Time to Change Clocks: Daylight Saving Time

In the United States, daylight saving time (DST) begins the second Sunday of March. All states except Hawaii and most of Arizona, change clocks forward one hour.

Most electronic devices today adjust automatically. However, older watches and analog clocks can’t, and you will have to remember to adjust them manually.

How does daylight saving time affect you?

Changing clocks to spring forward tends to affect people’s sleep patterns. Insomnia sufferers tend to struggle the most with time changes.

To better adapt to daylight saving time, start going to bed a little earlier the week prior. Try to get to bed 10 to 30 minutes earlier than your usual bedtime. This will make the process easier once the time change occurs.

Avoid taking naps the week after DST begins even when you’re feeling tired. Waiting until bedtime will help you adjust to the time change faster.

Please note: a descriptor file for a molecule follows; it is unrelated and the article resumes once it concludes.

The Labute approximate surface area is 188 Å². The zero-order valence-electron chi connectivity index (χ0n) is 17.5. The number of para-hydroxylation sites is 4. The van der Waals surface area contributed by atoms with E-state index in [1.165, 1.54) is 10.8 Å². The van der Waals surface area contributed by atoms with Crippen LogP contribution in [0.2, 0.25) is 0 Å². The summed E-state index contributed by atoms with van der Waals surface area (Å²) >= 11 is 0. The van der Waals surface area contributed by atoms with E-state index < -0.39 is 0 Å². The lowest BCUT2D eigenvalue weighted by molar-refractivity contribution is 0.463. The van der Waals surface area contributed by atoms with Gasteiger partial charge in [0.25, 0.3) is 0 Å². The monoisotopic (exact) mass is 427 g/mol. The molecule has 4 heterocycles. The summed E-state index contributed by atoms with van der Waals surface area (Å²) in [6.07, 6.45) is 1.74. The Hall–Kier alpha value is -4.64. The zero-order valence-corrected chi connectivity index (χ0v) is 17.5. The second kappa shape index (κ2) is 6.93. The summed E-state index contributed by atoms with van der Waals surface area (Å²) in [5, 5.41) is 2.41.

If these steps don’t help, you can try melatonin tablets to help regulate your sleep and wake cycles. According to the Mayo Clinic, melatonin is a hormone that regulates your natural internal clock. Melatonin levels rise in the evening when there is less sunlight, and drop in the early morning hours. If you're considering taking melatonin supplements, check with your doctor first, especially if you have any health conditions.

How did daylight saving time start?

Daylight saving time was first enacted as a wartime, energy-saving measure and began March 31, 1918 to take advantage of the available natural light. Repealed in 1920, it returned during World War II. In 1966, Congress revised the federal law to make the observance of DST more consistent across all U.S. time zones.

As mentioned above, there are two states that do not participate in DST: Hawaii and most of Arizona. American Samoa, Guam, the Northern Mariana Islands, Puerto Rico, and the U.S. Virgin Islands do not adjust clocks either.

When does the time “fall back” again?

Most of the U.S. keeps the longer summer hours until the first Sunday in November, when we change clocks again to fall back one hour.

Infinity Insurance recommends getting plenty of rest and staying hydrated during the first week of daylight saving time.

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